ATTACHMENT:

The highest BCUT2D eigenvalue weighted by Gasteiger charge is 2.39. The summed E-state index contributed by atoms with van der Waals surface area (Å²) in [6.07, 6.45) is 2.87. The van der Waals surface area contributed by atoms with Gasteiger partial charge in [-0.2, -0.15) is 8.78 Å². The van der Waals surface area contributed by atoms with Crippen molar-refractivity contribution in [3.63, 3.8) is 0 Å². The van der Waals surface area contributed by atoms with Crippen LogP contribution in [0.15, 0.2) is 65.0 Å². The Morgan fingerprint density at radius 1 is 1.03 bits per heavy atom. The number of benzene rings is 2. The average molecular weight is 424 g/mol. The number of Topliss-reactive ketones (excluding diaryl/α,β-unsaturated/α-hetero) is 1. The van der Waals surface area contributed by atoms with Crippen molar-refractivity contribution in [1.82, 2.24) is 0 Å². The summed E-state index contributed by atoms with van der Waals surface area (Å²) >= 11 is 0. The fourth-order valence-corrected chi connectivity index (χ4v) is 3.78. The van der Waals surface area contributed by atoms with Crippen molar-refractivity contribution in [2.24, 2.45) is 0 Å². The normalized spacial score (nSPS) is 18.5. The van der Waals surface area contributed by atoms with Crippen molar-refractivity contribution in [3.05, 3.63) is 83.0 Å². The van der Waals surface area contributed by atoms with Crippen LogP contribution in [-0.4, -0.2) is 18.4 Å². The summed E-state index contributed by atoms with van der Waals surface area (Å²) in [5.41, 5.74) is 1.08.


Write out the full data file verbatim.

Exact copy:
The highest BCUT2D eigenvalue weighted by Gasteiger charge is 2.39. The summed E-state index contributed by atoms with van der Waals surface area (Å²) in [6.07, 6.45) is 2.87. The van der Waals surface area contributed by atoms with Gasteiger partial charge in [-0.2, -0.15) is 8.78 Å². The van der Waals surface area contributed by atoms with Crippen molar-refractivity contribution in [3.63, 3.8) is 0 Å². The van der Waals surface area contributed by atoms with Crippen LogP contribution in [0.15, 0.2) is 65.0 Å². The Morgan fingerprint density at radius 1 is 1.03 bits per heavy atom. The number of benzene rings is 2. The average molecular weight is 424 g/mol. The number of Topliss-reactive ketones (excluding diaryl/α,β-unsaturated/α-hetero) is 1. The van der Waals surface area contributed by atoms with Crippen molar-refractivity contribution in [1.82, 2.24) is 0 Å². The summed E-state index contributed by atoms with van der Waals surface area (Å²) >= 11 is 0. The fourth-order valence-corrected chi connectivity index (χ4v) is 3.78. The van der Waals surface area contributed by atoms with Crippen molar-refractivity contribution in [2.24, 2.45) is 0 Å². The normalized spacial score (nSPS) is 18.5. The van der Waals surface area contributed by atoms with Crippen molar-refractivity contribution in [3.05, 3.63) is 83.0 Å². The van der Waals surface area contributed by atoms with Crippen LogP contribution in [-0.4, -0.2) is 18.4 Å². The summed E-state index contributed by atoms with van der Waals surface area (Å²) in [5.41, 5.74) is 1.08.